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                        #12
                        hi there dr.young,what is this surgery doing that poeple are able to stand up in a matter of a couple of weeks with just leg braces that look like they only go up to your calfs?and it seems like in the last 3 months or so that every thing has slowed down,that nothing is coming up about trails or new discoverys,i use to here breaking news every week or promising stuff?just curious,thanks jeff

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                          #13
                          jeff, it is hard to say for sure but I believe that the recovery of function that we are seeing from Dr. Kao's surgery is restoration of function of existing connections. It is occurring too fast for regeneration and possibly remyelination. However, we should not rule out the latter possibility since Dr. Kao is transplanting Schwann cells through the peripheral nerve graft to the injury site. Certainly decompression and untethering have both been reported to restore function to the same extent by other surgeons (for example, this has long been reported by Hank Bohlman). U.S. surgeons have been traditionally reluctant to operate on chronic spinal cord injury because there is a tendency for readhesion and scarring. Also, many surgeons have been burned by loss of function after they have operated. I must say that I am impressed by the recent spate of recoveries that have been reported by people from our forums that have gone to Ecuador.

                          In India, where I spent 7 days touring eight spinal cord injury centers, a number of Indian neurosurgeons have shared experiences (and I saw the patients) that are similar. For example, in Coimbature (in Southern India), one of the most experienced neurosurgeons in India operated on a patient just one day before I arrived. This patient was apparently a "complete" injury with flaccid lower limbs and no reflexes, voluntary movement, or sensation below T11. A team of neurosurgeons, including one from Japan, examined the patient. If I remember correctly, the patient was more than two weeks after injury and had some compression of the cord. In any case, by the time I arrived, they had re-examined the patient at 24 hours after decompression. The patient reports some movement of one leg and sensation in both legs. This was reported by the team of neurosurgeons who had really no expectation of any recovery and was doing the surgery as a demonstration of how to decompress the cord at that level.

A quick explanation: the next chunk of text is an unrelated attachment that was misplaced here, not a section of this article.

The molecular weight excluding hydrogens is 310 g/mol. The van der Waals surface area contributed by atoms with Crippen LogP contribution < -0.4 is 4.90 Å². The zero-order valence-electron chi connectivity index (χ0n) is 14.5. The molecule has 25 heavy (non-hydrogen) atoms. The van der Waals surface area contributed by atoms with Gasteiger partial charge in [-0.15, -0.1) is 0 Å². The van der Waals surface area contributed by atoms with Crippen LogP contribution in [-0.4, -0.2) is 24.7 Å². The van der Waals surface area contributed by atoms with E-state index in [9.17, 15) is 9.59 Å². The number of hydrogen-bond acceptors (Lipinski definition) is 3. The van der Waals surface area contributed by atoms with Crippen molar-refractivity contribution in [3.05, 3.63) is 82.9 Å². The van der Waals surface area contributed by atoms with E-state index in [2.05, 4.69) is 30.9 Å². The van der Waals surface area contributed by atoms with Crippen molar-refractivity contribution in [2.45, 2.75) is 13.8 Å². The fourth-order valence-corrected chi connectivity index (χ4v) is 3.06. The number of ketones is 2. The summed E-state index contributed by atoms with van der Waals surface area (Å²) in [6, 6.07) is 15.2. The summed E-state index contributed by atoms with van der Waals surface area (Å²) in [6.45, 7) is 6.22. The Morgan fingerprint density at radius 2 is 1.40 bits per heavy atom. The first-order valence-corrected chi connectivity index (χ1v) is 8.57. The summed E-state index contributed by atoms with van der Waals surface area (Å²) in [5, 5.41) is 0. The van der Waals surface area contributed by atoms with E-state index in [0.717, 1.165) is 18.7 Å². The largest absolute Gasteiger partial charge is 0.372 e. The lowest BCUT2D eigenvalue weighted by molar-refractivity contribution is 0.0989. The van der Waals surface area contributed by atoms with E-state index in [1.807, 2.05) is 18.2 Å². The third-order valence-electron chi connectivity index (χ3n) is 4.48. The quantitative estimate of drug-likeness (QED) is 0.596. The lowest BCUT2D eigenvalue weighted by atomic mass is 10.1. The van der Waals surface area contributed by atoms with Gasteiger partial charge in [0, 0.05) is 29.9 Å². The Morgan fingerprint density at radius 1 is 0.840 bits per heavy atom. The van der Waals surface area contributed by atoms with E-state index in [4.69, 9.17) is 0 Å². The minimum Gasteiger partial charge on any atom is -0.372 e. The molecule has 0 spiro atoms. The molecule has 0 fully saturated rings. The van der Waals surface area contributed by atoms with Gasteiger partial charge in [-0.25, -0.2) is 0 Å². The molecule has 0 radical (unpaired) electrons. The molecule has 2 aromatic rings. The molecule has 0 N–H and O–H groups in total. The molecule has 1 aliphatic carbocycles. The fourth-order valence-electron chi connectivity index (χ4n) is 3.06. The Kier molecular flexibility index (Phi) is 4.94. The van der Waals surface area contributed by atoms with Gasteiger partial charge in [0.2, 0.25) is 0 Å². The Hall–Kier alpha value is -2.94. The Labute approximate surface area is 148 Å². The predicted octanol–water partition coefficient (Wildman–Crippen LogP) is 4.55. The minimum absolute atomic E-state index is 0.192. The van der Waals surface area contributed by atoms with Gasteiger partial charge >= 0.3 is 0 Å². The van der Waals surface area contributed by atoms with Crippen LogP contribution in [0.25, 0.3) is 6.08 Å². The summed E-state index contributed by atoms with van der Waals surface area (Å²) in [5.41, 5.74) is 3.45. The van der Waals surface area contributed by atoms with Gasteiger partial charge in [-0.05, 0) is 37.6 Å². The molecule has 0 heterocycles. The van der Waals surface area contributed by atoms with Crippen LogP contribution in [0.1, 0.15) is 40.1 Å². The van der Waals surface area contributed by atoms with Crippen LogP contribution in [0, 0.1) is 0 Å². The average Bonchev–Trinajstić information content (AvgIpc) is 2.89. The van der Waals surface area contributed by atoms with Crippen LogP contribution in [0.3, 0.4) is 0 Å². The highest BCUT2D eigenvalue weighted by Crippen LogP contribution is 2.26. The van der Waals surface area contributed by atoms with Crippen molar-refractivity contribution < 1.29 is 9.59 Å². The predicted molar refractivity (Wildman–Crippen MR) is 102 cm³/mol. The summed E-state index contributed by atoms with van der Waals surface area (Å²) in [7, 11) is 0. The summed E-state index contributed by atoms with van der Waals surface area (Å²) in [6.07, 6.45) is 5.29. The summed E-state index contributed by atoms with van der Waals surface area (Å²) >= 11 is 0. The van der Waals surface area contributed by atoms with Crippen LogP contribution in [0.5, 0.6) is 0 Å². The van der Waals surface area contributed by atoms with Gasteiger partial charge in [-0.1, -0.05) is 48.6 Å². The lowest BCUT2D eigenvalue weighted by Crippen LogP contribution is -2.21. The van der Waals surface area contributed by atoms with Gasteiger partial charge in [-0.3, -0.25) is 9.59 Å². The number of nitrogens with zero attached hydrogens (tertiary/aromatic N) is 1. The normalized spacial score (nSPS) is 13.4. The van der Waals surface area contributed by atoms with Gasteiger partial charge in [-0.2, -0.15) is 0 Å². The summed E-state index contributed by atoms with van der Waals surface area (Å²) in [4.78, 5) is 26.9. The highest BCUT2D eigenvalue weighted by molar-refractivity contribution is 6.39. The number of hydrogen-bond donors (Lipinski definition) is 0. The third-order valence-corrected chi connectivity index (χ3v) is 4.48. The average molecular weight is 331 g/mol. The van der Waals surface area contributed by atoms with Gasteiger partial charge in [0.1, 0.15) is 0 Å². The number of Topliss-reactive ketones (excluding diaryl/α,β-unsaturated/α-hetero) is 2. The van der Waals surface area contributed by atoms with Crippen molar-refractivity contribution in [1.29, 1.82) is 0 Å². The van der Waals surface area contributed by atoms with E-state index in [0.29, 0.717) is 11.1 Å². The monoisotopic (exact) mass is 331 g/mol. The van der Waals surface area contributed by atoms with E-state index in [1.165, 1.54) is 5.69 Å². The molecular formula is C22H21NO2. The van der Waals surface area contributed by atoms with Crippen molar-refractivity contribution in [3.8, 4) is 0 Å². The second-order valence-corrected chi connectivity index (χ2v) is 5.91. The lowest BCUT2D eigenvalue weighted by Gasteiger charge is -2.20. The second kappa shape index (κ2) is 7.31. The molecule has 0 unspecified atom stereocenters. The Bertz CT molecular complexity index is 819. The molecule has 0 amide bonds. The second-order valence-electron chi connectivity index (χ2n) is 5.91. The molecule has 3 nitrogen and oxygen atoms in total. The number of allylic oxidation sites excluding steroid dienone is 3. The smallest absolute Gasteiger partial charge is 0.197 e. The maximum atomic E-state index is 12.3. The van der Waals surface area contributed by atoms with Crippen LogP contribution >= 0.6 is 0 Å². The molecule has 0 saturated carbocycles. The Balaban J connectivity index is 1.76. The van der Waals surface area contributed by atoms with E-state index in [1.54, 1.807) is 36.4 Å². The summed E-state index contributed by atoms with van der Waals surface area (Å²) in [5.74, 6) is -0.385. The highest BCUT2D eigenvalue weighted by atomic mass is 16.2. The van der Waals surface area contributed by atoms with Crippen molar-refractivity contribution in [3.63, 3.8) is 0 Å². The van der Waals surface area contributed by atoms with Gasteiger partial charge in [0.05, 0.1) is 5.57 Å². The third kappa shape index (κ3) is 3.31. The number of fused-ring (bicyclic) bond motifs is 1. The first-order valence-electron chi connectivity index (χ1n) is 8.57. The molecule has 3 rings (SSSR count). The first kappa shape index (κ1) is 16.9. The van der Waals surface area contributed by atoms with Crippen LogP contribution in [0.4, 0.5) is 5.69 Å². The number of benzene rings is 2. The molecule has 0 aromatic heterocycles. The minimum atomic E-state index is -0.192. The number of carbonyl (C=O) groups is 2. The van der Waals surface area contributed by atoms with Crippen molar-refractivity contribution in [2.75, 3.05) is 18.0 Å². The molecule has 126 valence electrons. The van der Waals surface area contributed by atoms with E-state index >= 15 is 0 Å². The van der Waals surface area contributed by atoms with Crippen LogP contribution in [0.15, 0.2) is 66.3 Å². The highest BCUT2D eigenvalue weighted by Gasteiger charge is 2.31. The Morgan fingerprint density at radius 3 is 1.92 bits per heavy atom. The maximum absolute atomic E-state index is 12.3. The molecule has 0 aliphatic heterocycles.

Regarding the dearth of news concerning spinal cord injury advances, there are many reasons. The first and foremost is the lack of any news reports of anything else but the attacks on the World Trade Center and Pentagon, as well as the economic aftermath. The second is that we are just about 6 weeks from the Society for Neuroscience meeting where there will be a flood of new work. This may be the calm before the storm. The third is that most scientists (like myself) are just stunned by the events of the past several weeks and have been trying to deal with the unfolding tragedies.

                          I will post more in the Life Forum concerning the effects of the tragic events on scientific activities around the world.

                          Wise.

                          Comment


                            #14
                            thanks dr.young for your reply,jeff

                            Comment


                              #15
                              tethering or compression

                              Dr Young,
                              what tests would show whether there is tethering or compression in the spinal cord?
                              MRI or CT scan I suppose? Or would it have to be a neurospect scan?
                              Thanks and very glad you are safely home

                              Russ Byrd
                              Russ Byrd